• OM-13 Transportation Management and Operations (15/15). In addition to achieving all of the elements within the criterion, ADOT launched a new Transportation System Management and Operations (TSMO) division in October 2015. This division will take the lead for ADOT in Traffic Incident Management, Incident Corridor Management, Emergency Management, Signal System Coordination, and Connected and Automated Vehicles research and implementation.
  • OM-14 Work Zone Traffic Control (15/15). ADOT has a very comprehensive Work Zone Traffic Control program, an established metric for work zone crashes of “zero tolerance”, and has monitored progress towards this goal for the last 7-8 years. Furthermore, ADOT uses intelligent transportation systems to keep travelers informed of construction and conducts regular outreach to property owners affected by construction.

Through its INVEST evaluation, ADOT identified key areas for improvement based on the scores of the following five OM criteria:

  • OM-1 Internal Sustainability Plan (4/15). ADOT earned only four points for this criterion as the agency does not have a Comprehensive Internal Sustainability Plan (CISP), conduct sustainability training, or provide support for alternative fuel vehicles used for commuting. Based on ADOT’s INVEST evaluation, the Sustainable Transportation Program is recommending that the Agency  adopt a CISP, provide sustainability-related training to help the agency execute the CISP, and provide support for alternative fuel vehicles used by commuting ADOT employees.
  • OM-2 Electrical Energy Efficiency and Use (8/15). While ADOT was able to achieve 8 points for this criteria, the agency fell short of achieving a higher score since it does not have a goal for buying Renewable Energy Credits (RECs) or a renewable portfolio standard, nor does it have renewable energy usage goals, an Employee Energy Reduction Committee, or a renewable energy goal. To address these issues, ADOT proposes to develop a consolidated energy efficiency and use plan that includes goals for renewable energy usage and/or credits and addresses the energy reduction of ADOT facilities. Additionally, ADOT seeks to establish an Employee Energy Reduction Committee to promote energy savings. Informal energy reduction efforts over the last ten years already resulted in a verified $800,000 in savings.
  • OM-6 Environmental Commitments Tracking System (0/15). This was the only criterion where ADOT achieved zero points as the agency does not have a formal comprehensive Environmental Compliance Tracking System (ECTS). Instead the agency uses multiple systems to comply with State and federal requirements each year. ADOT recognizes the need to comprehensively define what it needs to track for environmental purposes and integrate this tracking into its existing processes. As such, ADOT recommended developing a formal ECTS. Since the completion of ADOT’s evaluation, a new environmental commitments tracking effort reflecting better integration with ADOT’s road and bridge construction standard specifications is underway.  Additionally, ADOT is continuing to reengineer the environmental planning area including a brand new FHWA Arizona Division Office Programmatic Categorical Exclusion (PCE) agreement.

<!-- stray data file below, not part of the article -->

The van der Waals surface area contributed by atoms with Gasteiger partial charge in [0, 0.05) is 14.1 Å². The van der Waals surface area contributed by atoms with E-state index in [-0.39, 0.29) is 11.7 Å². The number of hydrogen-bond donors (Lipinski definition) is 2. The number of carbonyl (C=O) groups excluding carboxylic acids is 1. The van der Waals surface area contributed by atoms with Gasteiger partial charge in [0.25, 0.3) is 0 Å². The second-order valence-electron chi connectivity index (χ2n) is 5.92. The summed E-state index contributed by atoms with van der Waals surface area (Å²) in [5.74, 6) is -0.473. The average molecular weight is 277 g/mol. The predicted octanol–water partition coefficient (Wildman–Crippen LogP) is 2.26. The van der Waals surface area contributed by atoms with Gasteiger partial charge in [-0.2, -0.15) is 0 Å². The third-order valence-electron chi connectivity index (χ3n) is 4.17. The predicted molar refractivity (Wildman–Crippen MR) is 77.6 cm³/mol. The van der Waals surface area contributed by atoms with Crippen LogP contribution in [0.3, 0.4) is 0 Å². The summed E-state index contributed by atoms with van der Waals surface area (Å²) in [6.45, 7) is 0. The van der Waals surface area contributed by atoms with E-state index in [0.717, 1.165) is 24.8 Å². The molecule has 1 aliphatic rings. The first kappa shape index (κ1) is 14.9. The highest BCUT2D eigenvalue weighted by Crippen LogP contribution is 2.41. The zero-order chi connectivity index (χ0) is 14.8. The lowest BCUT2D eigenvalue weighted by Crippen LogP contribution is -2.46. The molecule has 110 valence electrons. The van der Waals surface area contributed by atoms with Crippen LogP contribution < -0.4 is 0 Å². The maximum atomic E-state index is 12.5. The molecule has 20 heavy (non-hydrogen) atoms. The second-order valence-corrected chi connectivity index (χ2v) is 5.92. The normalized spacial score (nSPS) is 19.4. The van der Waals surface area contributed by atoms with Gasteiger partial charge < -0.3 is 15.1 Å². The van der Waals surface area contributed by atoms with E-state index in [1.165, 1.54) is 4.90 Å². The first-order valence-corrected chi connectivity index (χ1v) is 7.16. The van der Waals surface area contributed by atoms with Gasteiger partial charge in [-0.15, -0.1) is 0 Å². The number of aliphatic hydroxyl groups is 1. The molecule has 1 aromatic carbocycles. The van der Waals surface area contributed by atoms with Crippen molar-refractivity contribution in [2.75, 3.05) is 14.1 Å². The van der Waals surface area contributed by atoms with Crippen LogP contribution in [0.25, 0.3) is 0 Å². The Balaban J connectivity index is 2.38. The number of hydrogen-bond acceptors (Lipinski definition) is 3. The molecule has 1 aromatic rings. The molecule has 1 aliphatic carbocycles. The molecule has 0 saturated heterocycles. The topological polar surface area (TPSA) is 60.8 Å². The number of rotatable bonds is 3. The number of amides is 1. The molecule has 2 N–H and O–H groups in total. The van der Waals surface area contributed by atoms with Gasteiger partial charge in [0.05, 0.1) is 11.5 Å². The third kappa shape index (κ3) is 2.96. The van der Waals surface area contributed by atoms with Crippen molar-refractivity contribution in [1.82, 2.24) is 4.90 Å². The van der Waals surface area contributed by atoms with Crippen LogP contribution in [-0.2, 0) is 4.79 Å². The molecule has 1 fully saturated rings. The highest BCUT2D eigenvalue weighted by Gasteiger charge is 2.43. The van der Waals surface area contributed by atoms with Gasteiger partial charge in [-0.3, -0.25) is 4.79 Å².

• OM-8 Bridge Management System (8/15). Although ADOT has a Bridge Management System (BMS) software and the ability to track project timeliness with the software, it has not yet done so. Though ADOT set a bridge system performance goal, it does not meet the INVEST subrequirement of monitoring progress toward achieving this goal. The agency has not yet used its BMS to perform sophisticated modeling (though they are in their first year of data collection). Finally, ADOT does not yet leverage life-cycle cost analysis (LCCA) to predict project life cycle costs. To maximize its score on this criterion in the future, ADOT put forth a recommendation to continue using recently acquired BMS software to track project timeliness. The BMS should also leverage newly collected data to perform scenario analyses, trade-off analyses, and other modeling practices, as well as, perform life-cycle cost analysis to predict costs and forecast budgets. ADOT anticipates taking next steps to meet this requirement once two years of data have been collected and integrated into the system.
  • OM-12 Road Weather Management Program (6/15). ADOT does not currently have a Road Weather Management Program or a Materials Management Plan, so it was limited in the number of points it could achieve for this criterion. Moving forward, ADOT aims to develop a formal Road Weather Management Plan with quantifiable metrics and measure progress toward those metrics as well as implement a formal Materials Management Plan for road weather management purposes. Additionally, ADOT would like to develop formal level of service metrics for storm performance and measure progress.  

Key Outcomes of Using INVEST:

  • INVEST is a core element of ADOT’s Sustainable Transportation Program. Through the use of INVEST and its different modules and building off the outcomes of INVEST evaluations, ADOT has been able to expand its knowledge of current and evolving sustainability best practices, move its Sustainable Transportation Program and related activities forward, and foster intra-agency collaboration.
  • The INVEST scoring process helped ADOT identify gaps in current OM sustainability practices that present opportunities for potential improvement. As a result, ADOT developed eight internal recommendations, six maintenance recommendations, and eight operations recommendations to improve OM practices.
  • Having been involved with INVEST since the beginning (through beta testing and piloting the tool) as well as conducting subsequent INVEST evaluations, ADOT has provided vital feedback to FHWA in identifying ways to improve INVEST and ensure that the tool continues to evolve in order to better reflect and capture new and emerging best practices. 

Go Back